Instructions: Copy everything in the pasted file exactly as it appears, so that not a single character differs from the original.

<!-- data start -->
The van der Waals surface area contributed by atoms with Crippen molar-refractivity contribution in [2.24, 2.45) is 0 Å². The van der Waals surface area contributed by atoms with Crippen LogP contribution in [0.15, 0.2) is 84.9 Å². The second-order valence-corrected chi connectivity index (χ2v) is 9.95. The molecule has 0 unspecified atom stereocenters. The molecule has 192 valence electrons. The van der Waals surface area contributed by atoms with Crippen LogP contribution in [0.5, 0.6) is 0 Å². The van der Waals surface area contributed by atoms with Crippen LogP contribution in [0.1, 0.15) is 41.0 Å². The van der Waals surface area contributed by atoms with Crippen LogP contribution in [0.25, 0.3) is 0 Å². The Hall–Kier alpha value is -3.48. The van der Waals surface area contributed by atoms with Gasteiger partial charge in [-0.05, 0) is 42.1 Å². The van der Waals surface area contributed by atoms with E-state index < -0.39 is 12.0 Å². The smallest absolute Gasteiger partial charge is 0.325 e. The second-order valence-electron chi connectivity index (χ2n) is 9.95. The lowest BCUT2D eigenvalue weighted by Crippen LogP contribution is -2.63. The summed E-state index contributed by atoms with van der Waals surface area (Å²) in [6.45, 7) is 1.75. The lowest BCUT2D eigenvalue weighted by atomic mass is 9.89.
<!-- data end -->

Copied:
The van der Waals surface area contributed by atoms with Crippen molar-refractivity contribution in [2.24, 2.45) is 0 Å². The van der Waals surface area contributed by atoms with Crippen LogP contribution in [0.15, 0.2) is 84.9 Å². The second-order valence-corrected chi connectivity index (χ2v) is 9.95. The molecule has 0 unspecified atom stereocenters. The molecule has 192 valence electrons. The van der Waals surface area contributed by atoms with Crippen LogP contribution in [0.5, 0.6) is 0 Å². The van der Waals surface area contributed by atoms with Crippen LogP contribution in [0.1, 0.15) is 41.0 Å². The van der Waals surface area contributed by atoms with Crippen LogP contribution in [0.25, 0.3) is 0 Å². The Hall–Kier alpha value is -3.48. The van der Waals surface area contributed by atoms with Gasteiger partial charge in [-0.05, 0) is 42.1 Å². The van der Waals surface area contributed by atoms with E-state index < -0.39 is 12.0 Å². The smallest absolute Gasteiger partial charge is 0.325 e. The second-order valence-electron chi connectivity index (χ2n) is 9.95. The lowest BCUT2D eigenvalue weighted by Crippen LogP contribution is -2.63. The summed E-state index contributed by atoms with van der Waals surface area (Å²) in [6.45, 7) is 1.75. The lowest BCUT2D eigenvalue weighted by atomic mass is 9.89.